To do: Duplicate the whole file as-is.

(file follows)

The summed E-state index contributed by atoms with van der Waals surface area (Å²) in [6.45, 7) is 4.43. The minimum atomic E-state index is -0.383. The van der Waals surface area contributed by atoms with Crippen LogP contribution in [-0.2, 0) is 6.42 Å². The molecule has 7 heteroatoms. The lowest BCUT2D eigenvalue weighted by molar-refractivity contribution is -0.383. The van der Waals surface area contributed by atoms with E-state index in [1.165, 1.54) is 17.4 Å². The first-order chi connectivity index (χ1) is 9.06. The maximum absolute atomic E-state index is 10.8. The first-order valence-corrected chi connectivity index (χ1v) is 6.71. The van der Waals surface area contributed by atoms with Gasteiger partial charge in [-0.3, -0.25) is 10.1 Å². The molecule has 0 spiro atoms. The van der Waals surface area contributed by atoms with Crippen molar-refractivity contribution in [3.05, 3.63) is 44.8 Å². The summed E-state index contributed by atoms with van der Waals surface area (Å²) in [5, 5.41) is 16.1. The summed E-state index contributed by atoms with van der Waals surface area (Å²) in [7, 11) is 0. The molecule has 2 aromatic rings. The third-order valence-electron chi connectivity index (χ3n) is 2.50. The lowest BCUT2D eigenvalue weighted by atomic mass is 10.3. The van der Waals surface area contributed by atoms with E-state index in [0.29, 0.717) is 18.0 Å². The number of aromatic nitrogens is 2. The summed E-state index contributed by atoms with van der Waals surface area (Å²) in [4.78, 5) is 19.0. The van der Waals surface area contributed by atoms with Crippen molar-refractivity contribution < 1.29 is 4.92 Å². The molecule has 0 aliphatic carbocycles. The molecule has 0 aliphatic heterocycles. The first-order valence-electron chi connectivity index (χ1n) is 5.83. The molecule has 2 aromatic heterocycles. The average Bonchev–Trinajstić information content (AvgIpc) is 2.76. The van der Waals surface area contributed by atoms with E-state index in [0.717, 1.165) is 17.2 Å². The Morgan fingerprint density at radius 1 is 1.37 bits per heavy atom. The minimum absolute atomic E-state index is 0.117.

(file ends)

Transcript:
The summed E-state index contributed by atoms with van der Waals surface area (Å²) in [6.45, 7) is 4.43. The minimum atomic E-state index is -0.383. The van der Waals surface area contributed by atoms with Crippen LogP contribution in [-0.2, 0) is 6.42 Å². The molecule has 7 heteroatoms. The lowest BCUT2D eigenvalue weighted by molar-refractivity contribution is -0.383. The van der Waals surface area contributed by atoms with E-state index in [1.165, 1.54) is 17.4 Å². The first-order chi connectivity index (χ1) is 9.06. The maximum absolute atomic E-state index is 10.8. The first-order valence-corrected chi connectivity index (χ1v) is 6.71. The van der Waals surface area contributed by atoms with Gasteiger partial charge in [-0.3, -0.25) is 10.1 Å². The molecule has 0 spiro atoms. The van der Waals surface area contributed by atoms with Crippen molar-refractivity contribution in [3.05, 3.63) is 44.8 Å². The summed E-state index contributed by atoms with van der Waals surface area (Å²) in [5, 5.41) is 16.1. The summed E-state index contributed by atoms with van der Waals surface area (Å²) in [7, 11) is 0. The molecule has 2 aromatic rings. The third-order valence-electron chi connectivity index (χ3n) is 2.50. The lowest BCUT2D eigenvalue weighted by atomic mass is 10.3. The van der Waals surface area contributed by atoms with E-state index in [0.29, 0.717) is 18.0 Å². The number of aromatic nitrogens is 2. The summed E-state index contributed by atoms with van der Waals surface area (Å²) in [4.78, 5) is 19.0. The van der Waals surface area contributed by atoms with Crippen molar-refractivity contribution < 1.29 is 4.92 Å². The molecule has 0 aliphatic carbocycles. The molecule has 0 aliphatic heterocycles. The first-order valence-electron chi connectivity index (χ1n) is 5.83. The molecule has 2 aromatic heterocycles. The average Bonchev–Trinajstić information content (AvgIpc) is 2.76. The van der Waals surface area contributed by atoms with E-state index in [0.717, 1.165) is 17.2 Å². The Morgan fingerprint density at radius 1 is 1.37 bits per heavy atom. The minimum absolute atomic E-state index is 0.117.